You have spoken about the fact that there are good players in the league who could compete with their counterparts from abroad but you will you agree with me that the league is not as good as when Westerhof and Bonfere Jo were here…

I agree that the league was not this bad in the past; the major problem bedeviling the league now is finance, lack of welfare for the players. During my time, we had no reason to be worried about money because you would get your pay as and when due but that is no longer there. I am a coach in the Nigerian National League and I can tell you that my team has financial problems and that is affecting the players. But as a coach, I try to use my experience to make them play for me so that I can get the result that I want. I usually make them understand that if you keep working despite the difficult situation, you may get offers from elsewhere and your fortune will change. I thank God that they are listening to me and some of them have moved to bigger clubs in the league and even abroad. So, I think the league’s organisers should look at this issue and see how we can be able to work on making the welfare of the players the priority. I can tell you that we have talents in this country; I work here and I know that with the right kind of motivation our players can challenge any teams across the world. Look at Bayelsa United, they are in the NNL and they are playing continental football. They have not been doing badly despite being a second-tier side and all of the teams they have played against in the Confederation Cup are playing in the Premier League of their various countries. So, that tells you that we indeed have the materials. I am worried that we don’t have the infrastructure and I think the officiating too should improve.

You played for the national U-17 team, the Golden Eaglets, but the country which is the most successful nation in that category has seen its fortune plummet and hasn’t made any meaningful impact since it last won the 2015 edition of the tournament; what do you think went wrong?

What happened at the U-17 level is not the true reflection of Nigerian football but I think we should have done well to sustain our pedigree at that level of football. It is not as if the coaches that handled those teams that failed were not good or the players were bad but different circumstances made them fail. We should go back to the drawing board and approach this aspect of our football properly.

You played a big part in the Golden Eaglets squad to Scotland 1989, what was the feeling like representing the country on the world stage?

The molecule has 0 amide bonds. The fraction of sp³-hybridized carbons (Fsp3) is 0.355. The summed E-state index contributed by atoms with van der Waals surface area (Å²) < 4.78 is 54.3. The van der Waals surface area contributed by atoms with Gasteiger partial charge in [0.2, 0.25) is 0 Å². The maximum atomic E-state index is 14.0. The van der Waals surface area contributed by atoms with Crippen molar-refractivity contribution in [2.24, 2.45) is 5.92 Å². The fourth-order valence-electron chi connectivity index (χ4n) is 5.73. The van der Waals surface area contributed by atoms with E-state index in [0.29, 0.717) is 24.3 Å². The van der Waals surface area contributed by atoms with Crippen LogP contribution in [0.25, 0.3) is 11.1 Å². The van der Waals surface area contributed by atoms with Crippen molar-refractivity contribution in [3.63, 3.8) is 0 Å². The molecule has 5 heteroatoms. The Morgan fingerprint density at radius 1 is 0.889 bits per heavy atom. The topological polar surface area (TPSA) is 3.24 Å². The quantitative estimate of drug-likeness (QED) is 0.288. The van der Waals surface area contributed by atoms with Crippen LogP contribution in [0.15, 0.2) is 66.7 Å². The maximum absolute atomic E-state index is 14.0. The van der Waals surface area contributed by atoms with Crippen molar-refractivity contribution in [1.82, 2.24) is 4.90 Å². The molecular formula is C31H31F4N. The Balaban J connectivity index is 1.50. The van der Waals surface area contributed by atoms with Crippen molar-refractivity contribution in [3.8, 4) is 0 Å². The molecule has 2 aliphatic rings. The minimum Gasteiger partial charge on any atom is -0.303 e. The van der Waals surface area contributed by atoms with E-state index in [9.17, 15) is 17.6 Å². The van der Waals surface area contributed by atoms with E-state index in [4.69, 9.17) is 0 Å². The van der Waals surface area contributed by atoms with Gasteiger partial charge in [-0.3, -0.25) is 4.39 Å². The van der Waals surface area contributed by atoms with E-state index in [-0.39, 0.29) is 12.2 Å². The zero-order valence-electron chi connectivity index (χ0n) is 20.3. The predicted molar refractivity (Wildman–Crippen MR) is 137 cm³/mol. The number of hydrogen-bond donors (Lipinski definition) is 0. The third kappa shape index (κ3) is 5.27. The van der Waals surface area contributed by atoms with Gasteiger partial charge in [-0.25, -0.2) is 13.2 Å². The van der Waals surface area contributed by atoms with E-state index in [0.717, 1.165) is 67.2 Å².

You can’t quantify the feelings because we were not representing our family or community alone but the whole of the country. We were very committed and football for us was the only way we could serve our fatherland. It was like a do-or-die affair for us; for instance, when we went to Zambia for our last qualifying match for the World Cup and the Zambians were trying to mess us up, our coach Sebastian Brodericks just told us that we had to silence these people by beating them there. I told Kayode Keshinro and Andrew Aikhomogbe that our predecessors had been qualifying for the World Cup and it wouldn’t stop in our time and we were determined to go to the pitch and die for our country and we were able to beat them 3-0. That was the determination and what playing for the country meant to us. At the tournament, we started well, we topped our group with five points. We beat Canada and China and were hoping to reach the final but we crashed out in the quarterfinal.

What happened in that quarterfinal game against Saudi Arabia because many Nigerians were hopeful you had the talents to emulate the 1995 team that won the tournament?

I have to admit that we lost to the tactical superiority of the Saudi Arabians. Our quarterfinal opponents knew we had a squad that could beat them silly; with Keshinro, Victor Ikpeba, Patrick Mancha, Oguntuase and Godwin Okpara in the team, we were good enough to beat anybody especially with what we did in the group stage but the Saudi Arabians chose to approach the game differently. They watched the video of our matches and studied how every one of us played and came up with plans to stop us. In that match, they marked me and Ikpeba out, we couldn’t do anything and we were frustrated. We had gone into the match with overconfidence; we thought we would stroll over them but when we didn’t score at halftime we became jittery and lost composure which led to our eventual loss.

As one of the stars of that tournament, Nigerians expected you to be as successful as your colleagues who went ahead to play for the senior national team and big clubs in Europe, what happened to you?

It is so unfortunate because I had a broken jaw when I was about to sign for a Belgian side and the deal failed because of that injury. I nursed the injury for about nine years after which I went to Bangladesh to play for close to two years. I came back home to join Plateau United but I still couldn’t do much because age was not on my side and I spent so much time nursing another injury.